Team Sky/Wiggins case could bring welcome – and powerful – changes to UK law
Buried in last week’s scathing report into Bradley Wiggins’s use of triamcinolone and the so-called ‘jiffy bag affair’ was a recommendation that could have a broad-reaching effect on UK Sport and, in theory, potentially act as a catalyst for change elsewhere: Criminalise the supply of banned substances to athletes.
The World Anti Doping Agency has resisted calls to criminalise doping by athletes, and the committee said it agrees. But both WADA and the parliamentary report support criminalizing the act of supplying sportspeople with banned substances. That would mean doctors or team staff involved the use of banned substances could face the full brunt of the British legal system.
“The supply of drugs or promotion of unnecessary medical procedures is a different matter [to their use by athletes],” the committee stated in the report.
“The Government should give serious consideration to criminalising the supply of drugs to sportspeople with intent to enhance performance rather than to mitigate ill-health, and in so doing defraud clean athletes they are competing against.
“This would send a stronger message about the unacceptability and the dangers of doping, not only to the suppliers but also to the athletes.”
Countries such as Italy have already produced similar legislation. The report states that this has had an effect on athlete support personnel who possess or traffic doping products. Giving an example, the committee notes that former Olympic champion Nicole Cooke told it that if her former team boss William Dazzani had “operated in the UK rather than in Italy, he would still be running doping rings, producing tragedy and misery in so many around him.”
After talking about video surveillance and other measures taken by Italian police, Cooke said that she was “grateful that Italy viewed the behaviour of Dazzani as criminal.”
How would changes to laws help?
One of the limitations for UK Anti Doping in investigating the same Wiggins/Team Sky scenario relating to triamcinolone use and the transport of a mysterious package [often referred to as ‘the jiffy bag’] to Wiggins in 2011 was because of its inability to delve as deeply as it might wish.
The report argued that criminalising the supply of drugs or the promotion of unnecessary medical procedures would do much to change this. UKAD currently has “no powers to demand to see private papers, and financial and medical records, to aid its investigations.
“A change in the law to criminalise the supply of drugs to sports people could give UKAD the powers to access documents without seeking prior agreement, and the right to seek the support of the law enforcement agencies in their investigations, as appropriate.”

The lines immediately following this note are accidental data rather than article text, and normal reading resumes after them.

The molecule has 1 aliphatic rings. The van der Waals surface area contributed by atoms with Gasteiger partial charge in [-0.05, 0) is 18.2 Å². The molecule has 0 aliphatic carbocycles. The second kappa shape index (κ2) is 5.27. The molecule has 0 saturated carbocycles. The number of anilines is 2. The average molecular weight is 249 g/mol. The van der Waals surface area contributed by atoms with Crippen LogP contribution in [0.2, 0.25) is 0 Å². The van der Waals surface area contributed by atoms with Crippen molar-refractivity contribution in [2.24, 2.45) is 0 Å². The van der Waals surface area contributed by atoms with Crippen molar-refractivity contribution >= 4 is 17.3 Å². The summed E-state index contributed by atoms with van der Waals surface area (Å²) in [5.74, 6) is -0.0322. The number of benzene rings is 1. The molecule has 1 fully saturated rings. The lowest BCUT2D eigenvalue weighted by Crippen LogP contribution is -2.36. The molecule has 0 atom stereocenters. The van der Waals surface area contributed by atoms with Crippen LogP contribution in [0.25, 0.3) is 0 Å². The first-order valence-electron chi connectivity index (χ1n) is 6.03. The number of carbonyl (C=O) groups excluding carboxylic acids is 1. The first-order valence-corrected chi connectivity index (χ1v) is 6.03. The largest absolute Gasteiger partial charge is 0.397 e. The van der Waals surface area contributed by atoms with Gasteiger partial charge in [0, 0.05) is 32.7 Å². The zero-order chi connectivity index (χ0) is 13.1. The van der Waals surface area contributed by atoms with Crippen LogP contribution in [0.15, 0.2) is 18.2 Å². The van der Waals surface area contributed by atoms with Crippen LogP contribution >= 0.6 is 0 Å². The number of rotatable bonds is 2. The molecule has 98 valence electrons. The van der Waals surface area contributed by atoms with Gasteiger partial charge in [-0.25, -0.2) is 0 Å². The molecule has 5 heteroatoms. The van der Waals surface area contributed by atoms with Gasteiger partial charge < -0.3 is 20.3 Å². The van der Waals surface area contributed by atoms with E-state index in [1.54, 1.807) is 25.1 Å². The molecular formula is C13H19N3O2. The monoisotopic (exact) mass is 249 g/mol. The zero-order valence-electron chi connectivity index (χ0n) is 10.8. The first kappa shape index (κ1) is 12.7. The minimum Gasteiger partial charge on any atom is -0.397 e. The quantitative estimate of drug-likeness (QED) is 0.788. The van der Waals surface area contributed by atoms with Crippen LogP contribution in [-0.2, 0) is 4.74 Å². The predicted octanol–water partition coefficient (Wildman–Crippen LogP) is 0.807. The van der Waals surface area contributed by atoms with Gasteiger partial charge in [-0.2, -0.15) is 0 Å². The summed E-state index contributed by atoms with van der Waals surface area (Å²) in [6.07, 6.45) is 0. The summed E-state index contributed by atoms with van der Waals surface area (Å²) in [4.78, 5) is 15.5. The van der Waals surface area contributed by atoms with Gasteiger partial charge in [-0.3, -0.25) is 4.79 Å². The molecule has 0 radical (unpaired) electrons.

Many of the major drug busts in sport in recent decades have come about as a result of the use of criminal law. The Festina Affair was as far-reaching as it was because French police had the power to conduct raids and arrest both those believed to be supplying riders and the riders themselves.
Ditto for various raids in Italy and Spain, such as those involving the doping doctors Michele Ferrari and Eufemiano Fuentes.
Criminalization hasn’t ended doping in those countries, of course. But if UKAD was granted more powers and was also able to work alongside the British police force, a strong signal would be sent out to those who wished to either facilitate or use banned substances.
It may well also encourage other countries to consider similar changes to their legal and anti-doping systems.
But what about those actually using doping products?
As regards punishments for the athletes themselves, the committee also had recommendations. It noted that in many sports, there is a two-year ban for a first offence, even the use of EPO or the taking of a blood transfusion. [Note: cycling has a four-year ban for such substances].
The parliamentary committee backs the suggestion previously made by UK Athletics’ manifesto, which advocates a five-year ban for first-time offenders.
“This will ensure that cheating athletes could miss two Olympics or two Paralympics,” the report argues. “Repeat offenders should forfeit their opportunity to represent the UK again.”
The report is similarly strong in its recommendations in relation to two drugs that are currently legal. The first, corticosteroids such as triamcinolone, can be used out of competition without restriction, or in competition once the sportsperson concerned has a TUE.
The second, the potent painkiller tramadol, has no restriction whatsoever on its use. WADA has had it on a watch list for several years but has continued to resist calls by the UCI and others to ban it.
“The committee has considered evidence about the performance-enhancing properties of corticosteroids, and how their use can be avoided in the treatment of long-term conditions such as asthma,” it said.
“We believe that WADA should introduce a complete ban on their use. We were also concerned to hear evidence about the negative health impacts for riders resulting from the abuse of the painkiller Tramadol.
“Again, we believe that WADA should consider introducing a ban on the use of tramadol.”